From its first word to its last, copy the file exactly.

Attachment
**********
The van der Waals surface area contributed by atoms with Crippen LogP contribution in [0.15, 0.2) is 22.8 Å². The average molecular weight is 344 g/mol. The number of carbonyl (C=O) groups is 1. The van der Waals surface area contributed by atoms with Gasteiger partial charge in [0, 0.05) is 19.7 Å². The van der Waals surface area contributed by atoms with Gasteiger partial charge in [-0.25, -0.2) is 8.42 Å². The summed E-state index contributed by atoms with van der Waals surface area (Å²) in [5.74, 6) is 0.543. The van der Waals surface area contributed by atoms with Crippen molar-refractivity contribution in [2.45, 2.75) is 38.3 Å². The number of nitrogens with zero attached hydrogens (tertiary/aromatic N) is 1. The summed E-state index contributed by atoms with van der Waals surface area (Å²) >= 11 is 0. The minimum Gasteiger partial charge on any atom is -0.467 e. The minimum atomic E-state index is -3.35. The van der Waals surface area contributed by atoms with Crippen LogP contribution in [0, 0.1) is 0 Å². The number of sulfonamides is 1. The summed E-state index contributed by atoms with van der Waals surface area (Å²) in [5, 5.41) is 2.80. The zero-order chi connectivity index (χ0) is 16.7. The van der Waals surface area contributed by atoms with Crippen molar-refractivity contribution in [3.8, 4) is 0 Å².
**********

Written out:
The van der Waals surface area contributed by atoms with Crippen LogP contribution in [0.15, 0.2) is 22.8 Å². The average molecular weight is 344 g/mol. The number of carbonyl (C=O) groups is 1. The van der Waals surface area contributed by atoms with Gasteiger partial charge in [0, 0.05) is 19.7 Å². The van der Waals surface area contributed by atoms with Gasteiger partial charge in [-0.25, -0.2) is 8.42 Å². The summed E-state index contributed by atoms with van der Waals surface area (Å²) in [5.74, 6) is 0.543. The van der Waals surface area contributed by atoms with Crippen molar-refractivity contribution in [2.45, 2.75) is 38.3 Å². The number of nitrogens with zero attached hydrogens (tertiary/aromatic N) is 1. The summed E-state index contributed by atoms with van der Waals surface area (Å²) >= 11 is 0. The minimum Gasteiger partial charge on any atom is -0.467 e. The minimum atomic E-state index is -3.35. The van der Waals surface area contributed by atoms with Crippen LogP contribution in [0, 0.1) is 0 Å². The number of sulfonamides is 1. The summed E-state index contributed by atoms with van der Waals surface area (Å²) in [5, 5.41) is 2.80. The zero-order chi connectivity index (χ0) is 16.7. The van der Waals surface area contributed by atoms with Crippen molar-refractivity contribution in [3.8, 4) is 0 Å².